The soil among the rocks close to the principal Santana cave mouth, among ficus tree roots and on the Morro Preto hill, seems to offer adequate breeding or resting sites for the anthropophilic species Mg. migonei, Pi. fischeri, Pi. monticola, Pa. lanei, Ps. ayrozai and Ps. geniculatus and also for Mi. petari which probably bites cold-blooded animals.

Of the two specimens of Lu. longipalpis captured in PETAR, one was caught in the dark zone of the Morro Preto cave and the other on a Shannon trap in front of the Santana cave mouth. Ev. edwardsi, having a frequency of 70.5% in the dark zone of the Morro Preto cave, also seems to be a species adapted to living in caves. But as this latter species was also captured in the external environment, they may both be considered troglophiles.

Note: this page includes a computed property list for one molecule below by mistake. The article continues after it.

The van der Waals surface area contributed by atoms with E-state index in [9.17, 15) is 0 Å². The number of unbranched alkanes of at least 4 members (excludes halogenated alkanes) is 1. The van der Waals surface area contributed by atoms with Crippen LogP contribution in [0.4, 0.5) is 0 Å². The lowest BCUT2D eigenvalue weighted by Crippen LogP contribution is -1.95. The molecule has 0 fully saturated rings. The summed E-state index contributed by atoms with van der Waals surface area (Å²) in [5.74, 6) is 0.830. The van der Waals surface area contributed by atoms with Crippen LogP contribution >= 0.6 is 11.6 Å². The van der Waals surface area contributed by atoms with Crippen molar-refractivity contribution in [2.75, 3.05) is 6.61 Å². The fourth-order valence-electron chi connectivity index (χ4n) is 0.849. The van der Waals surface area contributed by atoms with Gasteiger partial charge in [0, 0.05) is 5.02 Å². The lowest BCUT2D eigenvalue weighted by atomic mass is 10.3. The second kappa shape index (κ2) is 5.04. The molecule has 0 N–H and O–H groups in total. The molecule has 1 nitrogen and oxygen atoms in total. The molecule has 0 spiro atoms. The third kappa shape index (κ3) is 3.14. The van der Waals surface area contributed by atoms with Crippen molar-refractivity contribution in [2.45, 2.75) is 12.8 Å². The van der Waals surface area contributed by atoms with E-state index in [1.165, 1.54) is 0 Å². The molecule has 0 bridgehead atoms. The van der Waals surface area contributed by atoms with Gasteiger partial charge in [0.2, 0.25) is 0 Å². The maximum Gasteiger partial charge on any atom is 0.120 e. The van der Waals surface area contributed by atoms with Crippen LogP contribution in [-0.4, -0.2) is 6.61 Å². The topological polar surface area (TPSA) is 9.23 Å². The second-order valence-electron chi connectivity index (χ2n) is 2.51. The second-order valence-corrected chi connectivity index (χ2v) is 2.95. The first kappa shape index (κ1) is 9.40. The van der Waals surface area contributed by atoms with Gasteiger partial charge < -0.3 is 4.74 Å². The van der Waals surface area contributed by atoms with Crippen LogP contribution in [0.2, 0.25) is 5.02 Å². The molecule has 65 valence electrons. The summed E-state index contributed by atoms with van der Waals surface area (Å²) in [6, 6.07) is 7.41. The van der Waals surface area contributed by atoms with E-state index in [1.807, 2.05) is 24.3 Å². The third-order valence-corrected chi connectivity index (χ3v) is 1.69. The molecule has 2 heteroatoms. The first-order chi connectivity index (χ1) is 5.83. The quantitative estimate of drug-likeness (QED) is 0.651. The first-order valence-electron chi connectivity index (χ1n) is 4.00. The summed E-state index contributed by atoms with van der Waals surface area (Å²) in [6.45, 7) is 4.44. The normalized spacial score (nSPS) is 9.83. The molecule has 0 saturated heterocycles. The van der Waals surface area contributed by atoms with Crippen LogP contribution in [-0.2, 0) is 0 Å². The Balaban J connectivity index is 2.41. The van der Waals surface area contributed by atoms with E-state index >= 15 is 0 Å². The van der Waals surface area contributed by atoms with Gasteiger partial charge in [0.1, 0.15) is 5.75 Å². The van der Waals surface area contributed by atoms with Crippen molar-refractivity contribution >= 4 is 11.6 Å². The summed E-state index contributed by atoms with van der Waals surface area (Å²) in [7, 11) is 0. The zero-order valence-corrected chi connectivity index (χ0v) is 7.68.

As the Morro Preto cave has a large entrance, many species may use the area as a resting site or be attracted by the light of the trap. As regards the predominance of Pa. pascalei (61.0%), the possibility of armadillo borrows in the soil in its interior, or very close to it, cannot be ignored since both sexes were captured in practically equal numbers; while at the other sites generally the males predominated.